I first set my eyes on my beautiful heritage shortly after the civil war 1969, 9 years post independent Nigeria. In my little mind I could not understand why so many black people in their Sunday bests speaking in an alien language dancing with drums and horsetail (Irukere as it is known in my native language Yoruba) had come out to meet us. They were singing our praise names (Oriki as it is called in my native language Yoruba) touching and adoring us. Prominent among these people was my maternal Grandfather known as ‘Young Ade’. I got to know him much better over the next few years. In my young eyes my grandfather was a Black Englishman. He was dapper and very smart he had a Citroen that rose and fell a fantastic sight for a child and drank tea at noon and to crown matters he turned his tea cup upside down when he finished!
My granddad Young Ade belonged to the Nigerian Nationalist generation they believed in a new Nigeria, the Nigerian dream, a Nigeria where its own children will be in control of its destiny. A Nigeria where the state will provide basic infrastructure, utilities, education and health for its entire people. For this reason men like my grandfather worked very hard to give their children the proverbial “Golden Fleece’’.
My grandfather and many like him working class, selfless men had birthed the next generation of middle class African, free, post independent educated men and they were the Nigerian dream. How and where did it go wrong?
My grandfather and his generation were the dreamers, they had the vision and they made it happen. They will not tolerate being ruled by colonialists and they equipped themselves with education even if it meant getting it themselves. The dreams of these men unfortunately died with them, they will somersault in their graves if they could see the play on the Nigerian stage. A sight to behold, no light, no water, no fuel?
Post independence, what a time it was to be a Nigerian! It meant you could rule the world, It meant you got the best education state or private. I attended a little primary school known as Sunnyfields Primary School in Surulere, Lagos. The main things I remember were the assemblies where we sang from the anglican hymn books and a subject called civics where we were taught how to be good citizens.
The streets were safe, we used to walk home from school. After lunch I would idly go to Sobeye Princewills house on Eniasoro Beyioku or Funke Fasoyiros on Sam Shonibare. You could even ride your bicycle there were no potholes. I never saw a police man! ECN (electric company of Nigeria) the power authority never rationed power you could switch on the television in the evening and see Uncle Yinka Craig!, Marine Boy, Space 1999. I had the opportunity to take my children to the streets I grew up in, in my beautiful Surulere where I woke up to the strings of Fela blaring aloud (Jeun ko ku o ode, wakii and die ode, chop and quench ode….) or lojoo Monday Eko Oni gba gba ku gbao!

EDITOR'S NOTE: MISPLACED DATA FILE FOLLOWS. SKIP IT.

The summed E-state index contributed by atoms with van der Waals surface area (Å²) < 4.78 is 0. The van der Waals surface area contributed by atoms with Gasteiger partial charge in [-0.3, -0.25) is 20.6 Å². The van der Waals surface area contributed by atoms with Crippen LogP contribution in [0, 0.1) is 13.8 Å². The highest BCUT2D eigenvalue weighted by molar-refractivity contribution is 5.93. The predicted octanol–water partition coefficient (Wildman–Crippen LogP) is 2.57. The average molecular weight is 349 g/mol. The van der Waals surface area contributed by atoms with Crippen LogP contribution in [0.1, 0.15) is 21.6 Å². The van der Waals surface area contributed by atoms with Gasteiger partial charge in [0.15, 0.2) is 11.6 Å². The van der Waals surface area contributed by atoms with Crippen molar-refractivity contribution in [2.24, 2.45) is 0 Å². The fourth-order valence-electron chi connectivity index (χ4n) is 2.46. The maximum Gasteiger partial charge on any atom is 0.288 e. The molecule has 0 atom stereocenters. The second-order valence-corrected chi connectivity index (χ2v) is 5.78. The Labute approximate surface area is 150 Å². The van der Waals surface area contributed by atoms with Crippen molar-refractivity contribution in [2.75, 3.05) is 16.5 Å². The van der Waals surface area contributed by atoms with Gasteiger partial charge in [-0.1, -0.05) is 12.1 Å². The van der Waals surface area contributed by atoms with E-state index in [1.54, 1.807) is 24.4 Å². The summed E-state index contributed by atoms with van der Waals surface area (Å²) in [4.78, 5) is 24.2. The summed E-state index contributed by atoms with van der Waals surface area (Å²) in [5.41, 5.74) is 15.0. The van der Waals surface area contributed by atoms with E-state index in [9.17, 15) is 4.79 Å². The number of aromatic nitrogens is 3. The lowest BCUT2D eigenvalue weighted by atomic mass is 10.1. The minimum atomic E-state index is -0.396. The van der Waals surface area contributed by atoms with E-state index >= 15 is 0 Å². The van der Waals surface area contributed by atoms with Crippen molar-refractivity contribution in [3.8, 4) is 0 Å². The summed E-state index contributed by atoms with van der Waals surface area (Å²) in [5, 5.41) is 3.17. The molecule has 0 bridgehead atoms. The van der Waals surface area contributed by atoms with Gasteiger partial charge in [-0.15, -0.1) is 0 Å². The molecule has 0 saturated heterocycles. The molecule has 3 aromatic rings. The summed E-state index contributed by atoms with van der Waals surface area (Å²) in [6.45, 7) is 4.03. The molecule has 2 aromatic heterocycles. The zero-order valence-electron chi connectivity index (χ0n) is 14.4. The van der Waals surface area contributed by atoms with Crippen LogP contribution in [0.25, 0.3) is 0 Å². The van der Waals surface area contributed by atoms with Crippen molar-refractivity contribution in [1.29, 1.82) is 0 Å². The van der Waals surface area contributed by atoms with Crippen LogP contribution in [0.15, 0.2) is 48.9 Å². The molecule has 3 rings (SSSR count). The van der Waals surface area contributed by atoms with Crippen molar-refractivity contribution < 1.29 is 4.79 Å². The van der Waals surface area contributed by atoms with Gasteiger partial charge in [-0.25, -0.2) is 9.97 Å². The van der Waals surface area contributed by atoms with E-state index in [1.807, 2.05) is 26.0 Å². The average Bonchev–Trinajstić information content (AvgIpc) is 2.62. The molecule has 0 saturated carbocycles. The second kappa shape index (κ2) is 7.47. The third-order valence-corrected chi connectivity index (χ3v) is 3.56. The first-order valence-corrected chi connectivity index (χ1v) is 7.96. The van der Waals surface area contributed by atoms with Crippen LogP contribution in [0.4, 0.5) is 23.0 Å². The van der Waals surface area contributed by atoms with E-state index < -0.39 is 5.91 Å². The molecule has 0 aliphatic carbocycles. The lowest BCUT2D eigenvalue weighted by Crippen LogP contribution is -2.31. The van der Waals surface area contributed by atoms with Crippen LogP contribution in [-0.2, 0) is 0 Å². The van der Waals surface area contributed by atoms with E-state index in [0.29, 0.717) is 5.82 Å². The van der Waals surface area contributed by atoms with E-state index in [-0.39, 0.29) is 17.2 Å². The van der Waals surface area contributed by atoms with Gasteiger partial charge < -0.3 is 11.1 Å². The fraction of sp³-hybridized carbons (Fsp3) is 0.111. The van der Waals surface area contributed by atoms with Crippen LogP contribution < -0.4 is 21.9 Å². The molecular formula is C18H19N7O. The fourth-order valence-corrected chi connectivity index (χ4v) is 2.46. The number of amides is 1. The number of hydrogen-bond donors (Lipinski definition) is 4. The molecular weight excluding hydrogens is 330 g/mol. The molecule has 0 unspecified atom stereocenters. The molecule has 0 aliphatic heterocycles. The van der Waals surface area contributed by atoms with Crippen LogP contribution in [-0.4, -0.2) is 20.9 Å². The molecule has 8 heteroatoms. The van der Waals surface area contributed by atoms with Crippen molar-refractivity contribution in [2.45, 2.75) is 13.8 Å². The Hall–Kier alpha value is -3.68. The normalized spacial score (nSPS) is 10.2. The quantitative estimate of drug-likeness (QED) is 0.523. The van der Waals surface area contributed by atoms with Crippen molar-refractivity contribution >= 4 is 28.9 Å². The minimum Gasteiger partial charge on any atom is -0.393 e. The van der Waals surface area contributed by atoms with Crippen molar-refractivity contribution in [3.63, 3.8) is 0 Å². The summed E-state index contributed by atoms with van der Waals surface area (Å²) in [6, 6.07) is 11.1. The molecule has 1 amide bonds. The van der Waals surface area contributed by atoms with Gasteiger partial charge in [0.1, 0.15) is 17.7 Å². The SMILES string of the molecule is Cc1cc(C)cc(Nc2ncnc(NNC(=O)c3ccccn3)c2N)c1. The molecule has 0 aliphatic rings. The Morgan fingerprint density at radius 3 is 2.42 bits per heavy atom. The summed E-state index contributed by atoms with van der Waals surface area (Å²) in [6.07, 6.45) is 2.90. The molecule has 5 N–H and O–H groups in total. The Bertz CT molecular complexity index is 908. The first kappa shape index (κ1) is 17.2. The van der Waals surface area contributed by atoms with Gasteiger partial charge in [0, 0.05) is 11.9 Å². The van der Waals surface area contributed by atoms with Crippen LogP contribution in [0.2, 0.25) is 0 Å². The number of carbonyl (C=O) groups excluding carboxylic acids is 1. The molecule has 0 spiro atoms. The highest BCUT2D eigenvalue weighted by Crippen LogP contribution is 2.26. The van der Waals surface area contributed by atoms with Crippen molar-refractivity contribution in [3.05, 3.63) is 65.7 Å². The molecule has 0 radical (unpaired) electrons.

They asked me, Mummy were is the road here? Olukole, Olufemi, Simisola, Subulola, Sam Shonibare, Ajao, what became of you? Have the “gods” rejected you?
How does one explain that Surulere was my fairy tale land? I could walk to Lennards on Lawanson and get wedges or platforms or I could walk to the Oshins store and get my Clarks school shoes or I was sent regularly to Bola Benson supermarket to buy groceries or I walked to Elegant Twins to get my hair stretched on Saturday for church on Sunday or I walked to Ajao Road for Ayo Bankoles music class.
My state secondary school was the pride of the then Western region; I was so proud that I had passed the common entrance to go to such a school. I had been taken in Holy Child College Obalende, Lagos, Federal Government College Warri, St Teresa’s College Ibadan and St Anne’s School Ibadan spoilt for choice. The Nigerian Secondary schools were modelled after the English public or grammar schools and those at the higher echelon were like English Prep schools. My Dad paid N30 a term for my boarding fees and tuition was free! Nigeria was in it’s hey day! Nigeria was on its path to glory. The school system was for everyone there were no private secondary schools and there was no need for any at the time. Our books: there was an abundance of them our school texts books were published by Onibonoje Press, Longman and Heinemann and they were all based in Nigeria.
Every child had access to the same education if they wanted it!
I remember then reading a book called ‘Cry My beloved Country’ by Alan Paton I was is the third year of secondary school and I thought how fantastic it is to be a Nigerian, not oppressed by any one, not like poor Khumalo! I was getting a great education for N30 (at the time it was equivalent to £30).
What an irony, today i become Alan Paton! Cry my beloved Nigeria!
I write this piece in nostalgia for my dying heritage. A heritage that gave me my identity and makes me stand tall and proud wherever I find my self in the grand scheme of things. I seek a path to give back, I hope I find one in my little way.
My grandfathers generation ran their part of the Nigerian race, they handed the baton to the next generation but it seems the baton dropped! Who will pick the fallen baton who will write the next chapter of the Nigerian dream? Who will make it happen?
Adetoro A Akinseye